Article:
Thus, a universal social network like Facebook, would inevitably fall within the scope of such a provision, unlike a social network whose by-laws or ToS specify that it is put up for a particular community of interest (as one devoted to a company or a religious community).
Exclusive jurisdiction of State agencies to collect illegal content notifications
In view of the extension of the monitoring obligations of hosting providers in application of several laws in line with Article 6-I-7 of the French LCEN, it is important to streamline the legal regime while avoiding private censorship. In parallel with the establishment of notice-and-notice regime, La Quadrature du Net recommends centralizing the notifications of illegal content in the hands of State services. Hosting providers should have but one obligation: bringing to their customers a feature (i.e. a piece of software provided over public infrastructure) that would directly transfer citizens’ reports to public authorities. For example, the French platform: internet-signalement.gouv.fr, set up by the French OCLCTIC (Central office for the fight against crime related to technologies of information and communication). This platform was meant precisely for the aforementioned purpose but remains largely under-used and under equipped. Worse, hosting providers have never been required to use it (apart from their obligation under the procedure notice-and-notice, to forward notifications of content to authors or content publishers, if necessary by temporarily suspending access to the content if the alleged offence justifies so.
Legislative authorisation to take a case to court for organisations fighting for civil liberties in the digital world
As The Pirate Bay case recently showed (FR) in France, numerous freedom restrictions on the Internet are ordered without any of the involved people having been given the opportunity to defend themselves in court. The law, and especially the LCEN, allows direct request to technical intermediaries: for instance, an Internet Service Provider (ISP) can be sued in order to obtain the blocking of a site. Yet, ISPs mainly object that such measures are too cumbersome for technical or economic reasons, pointing at the cost and the ineffectiveness of these measures. In such conditions, judgements scarcely take any account of fundamental rights.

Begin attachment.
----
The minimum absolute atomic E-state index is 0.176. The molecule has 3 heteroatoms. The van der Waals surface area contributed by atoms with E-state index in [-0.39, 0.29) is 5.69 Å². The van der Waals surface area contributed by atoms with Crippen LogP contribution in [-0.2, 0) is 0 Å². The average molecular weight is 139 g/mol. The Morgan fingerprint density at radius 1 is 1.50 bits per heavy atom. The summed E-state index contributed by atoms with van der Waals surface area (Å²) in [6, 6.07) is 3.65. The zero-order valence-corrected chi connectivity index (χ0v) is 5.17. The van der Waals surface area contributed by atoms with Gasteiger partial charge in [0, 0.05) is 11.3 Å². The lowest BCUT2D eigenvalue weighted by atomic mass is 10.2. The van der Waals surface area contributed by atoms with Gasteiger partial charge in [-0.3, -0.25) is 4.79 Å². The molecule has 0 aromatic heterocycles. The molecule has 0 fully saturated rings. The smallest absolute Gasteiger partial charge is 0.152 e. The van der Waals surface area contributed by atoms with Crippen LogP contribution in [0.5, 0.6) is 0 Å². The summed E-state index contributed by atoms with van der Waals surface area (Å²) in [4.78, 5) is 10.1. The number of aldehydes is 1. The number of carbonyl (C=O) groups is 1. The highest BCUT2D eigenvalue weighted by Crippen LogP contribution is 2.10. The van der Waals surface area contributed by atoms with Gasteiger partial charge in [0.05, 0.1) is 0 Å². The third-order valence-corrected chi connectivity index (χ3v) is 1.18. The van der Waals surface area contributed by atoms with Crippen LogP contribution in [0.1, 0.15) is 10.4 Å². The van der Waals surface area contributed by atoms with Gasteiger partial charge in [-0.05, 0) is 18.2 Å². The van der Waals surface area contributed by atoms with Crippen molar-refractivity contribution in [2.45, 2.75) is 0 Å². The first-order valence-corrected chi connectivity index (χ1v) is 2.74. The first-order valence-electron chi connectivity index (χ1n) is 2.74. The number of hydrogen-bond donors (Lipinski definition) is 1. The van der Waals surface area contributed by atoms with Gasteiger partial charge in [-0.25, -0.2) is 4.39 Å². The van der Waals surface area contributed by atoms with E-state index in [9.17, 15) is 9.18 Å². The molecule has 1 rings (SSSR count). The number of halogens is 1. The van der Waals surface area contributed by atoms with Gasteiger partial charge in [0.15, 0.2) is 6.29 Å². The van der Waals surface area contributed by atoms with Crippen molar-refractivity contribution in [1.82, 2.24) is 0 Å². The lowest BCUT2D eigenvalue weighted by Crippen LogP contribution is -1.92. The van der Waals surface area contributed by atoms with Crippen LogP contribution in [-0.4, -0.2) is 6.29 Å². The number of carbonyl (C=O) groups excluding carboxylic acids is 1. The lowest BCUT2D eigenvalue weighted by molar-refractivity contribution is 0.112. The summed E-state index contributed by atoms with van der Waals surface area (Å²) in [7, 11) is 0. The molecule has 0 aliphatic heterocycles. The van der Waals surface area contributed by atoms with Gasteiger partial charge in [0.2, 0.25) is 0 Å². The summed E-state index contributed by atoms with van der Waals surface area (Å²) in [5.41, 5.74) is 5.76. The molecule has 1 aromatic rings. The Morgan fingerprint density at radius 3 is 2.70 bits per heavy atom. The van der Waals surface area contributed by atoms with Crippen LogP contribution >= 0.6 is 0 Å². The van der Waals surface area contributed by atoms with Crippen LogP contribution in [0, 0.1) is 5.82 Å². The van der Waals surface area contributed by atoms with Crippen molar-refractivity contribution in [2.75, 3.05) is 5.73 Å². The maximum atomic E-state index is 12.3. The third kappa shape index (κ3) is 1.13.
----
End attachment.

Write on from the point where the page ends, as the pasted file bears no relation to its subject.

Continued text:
- Generally speaking, as stressed above, procedures resulting in rulings that deprive people of their rights must carry the possibility for the persons involved to be heard, in the sake of the right to a fair trial.
- In addition, especially in cases where the persons affected by a measure restricting their freedom cannot be represented in the proceedings (for instance because they prefer to remain anonymous), the possibility for civil liberties organisations to bring up a case for them would ensure that their fundamental rights be defended. However, for now, the relevant organisations, including those specialised in protecting fundamental rights in the digital world, lack the legal, material and human resources to intervene in cases of strategic interest in terms of jurisprudence. Furthermore, in the absence of express authorisation, recognition of their interest (FR) to bring a case before the courts is not yet secured, especially before criminal courts.. (Such interest justifying one organisation’s interest in taking part to a legal action can be found in its by-laws.)
In this context, La Quadrature du Net recommends the adoption of a legislative authorisation in favour of organisations allowing them to bring legal actions to defend fundamental rights on the Internet, as long as it is provided for in their by-laws. This authorisation should apply to civil, criminal and administrative courts and shall allow them to be civil party and to be awarded damages, in particular in order to allow the funding of the furtherance of their actions.